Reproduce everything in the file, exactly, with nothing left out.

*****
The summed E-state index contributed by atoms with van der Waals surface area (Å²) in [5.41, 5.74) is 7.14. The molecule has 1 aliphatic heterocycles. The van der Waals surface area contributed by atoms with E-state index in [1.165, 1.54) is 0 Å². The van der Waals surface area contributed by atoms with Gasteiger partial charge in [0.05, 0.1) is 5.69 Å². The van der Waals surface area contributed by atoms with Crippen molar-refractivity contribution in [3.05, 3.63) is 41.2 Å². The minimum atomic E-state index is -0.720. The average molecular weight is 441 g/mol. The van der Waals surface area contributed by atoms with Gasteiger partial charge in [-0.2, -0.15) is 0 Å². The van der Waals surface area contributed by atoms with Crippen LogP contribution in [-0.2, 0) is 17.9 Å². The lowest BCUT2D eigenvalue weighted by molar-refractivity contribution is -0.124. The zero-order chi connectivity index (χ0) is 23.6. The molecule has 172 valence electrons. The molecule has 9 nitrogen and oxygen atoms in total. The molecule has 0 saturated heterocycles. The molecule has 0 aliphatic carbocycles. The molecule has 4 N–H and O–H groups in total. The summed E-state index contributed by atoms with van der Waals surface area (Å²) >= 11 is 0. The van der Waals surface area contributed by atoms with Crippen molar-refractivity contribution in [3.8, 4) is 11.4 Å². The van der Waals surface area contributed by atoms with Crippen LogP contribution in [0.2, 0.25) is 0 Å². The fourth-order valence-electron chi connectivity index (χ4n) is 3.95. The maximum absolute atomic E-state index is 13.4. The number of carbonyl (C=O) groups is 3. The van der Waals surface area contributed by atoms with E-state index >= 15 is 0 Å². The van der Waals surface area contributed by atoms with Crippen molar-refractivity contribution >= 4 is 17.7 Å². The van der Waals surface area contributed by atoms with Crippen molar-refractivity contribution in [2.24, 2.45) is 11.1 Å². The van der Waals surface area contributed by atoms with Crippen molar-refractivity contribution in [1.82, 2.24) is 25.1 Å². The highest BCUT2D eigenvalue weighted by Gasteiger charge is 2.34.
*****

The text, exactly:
The summed E-state index contributed by atoms with van der Waals surface area (Å²) in [5.41, 5.74) is 7.14. The molecule has 1 aliphatic heterocycles. The van der Waals surface area contributed by atoms with E-state index in [1.165, 1.54) is 0 Å². The van der Waals surface area contributed by atoms with Gasteiger partial charge in [0.05, 0.1) is 5.69 Å². The van der Waals surface area contributed by atoms with Crippen molar-refractivity contribution in [3.05, 3.63) is 41.2 Å². The minimum atomic E-state index is -0.720. The average molecular weight is 441 g/mol. The van der Waals surface area contributed by atoms with Gasteiger partial charge in [-0.2, -0.15) is 0 Å². The van der Waals surface area contributed by atoms with Crippen LogP contribution in [-0.2, 0) is 17.9 Å². The lowest BCUT2D eigenvalue weighted by molar-refractivity contribution is -0.124. The zero-order chi connectivity index (χ0) is 23.6. The molecule has 172 valence electrons. The molecule has 9 nitrogen and oxygen atoms in total. The molecule has 0 saturated heterocycles. The molecule has 0 aliphatic carbocycles. The molecule has 4 N–H and O–H groups in total. The summed E-state index contributed by atoms with van der Waals surface area (Å²) >= 11 is 0. The van der Waals surface area contributed by atoms with Crippen molar-refractivity contribution in [3.8, 4) is 11.4 Å². The van der Waals surface area contributed by atoms with Crippen LogP contribution in [0.2, 0.25) is 0 Å². The fourth-order valence-electron chi connectivity index (χ4n) is 3.95. The maximum absolute atomic E-state index is 13.4. The number of carbonyl (C=O) groups is 3. The van der Waals surface area contributed by atoms with E-state index >= 15 is 0 Å². The van der Waals surface area contributed by atoms with Crippen molar-refractivity contribution >= 4 is 17.7 Å². The van der Waals surface area contributed by atoms with Crippen molar-refractivity contribution in [2.24, 2.45) is 11.1 Å². The van der Waals surface area contributed by atoms with Crippen molar-refractivity contribution in [1.82, 2.24) is 25.1 Å². The highest BCUT2D eigenvalue weighted by Gasteiger charge is 2.34.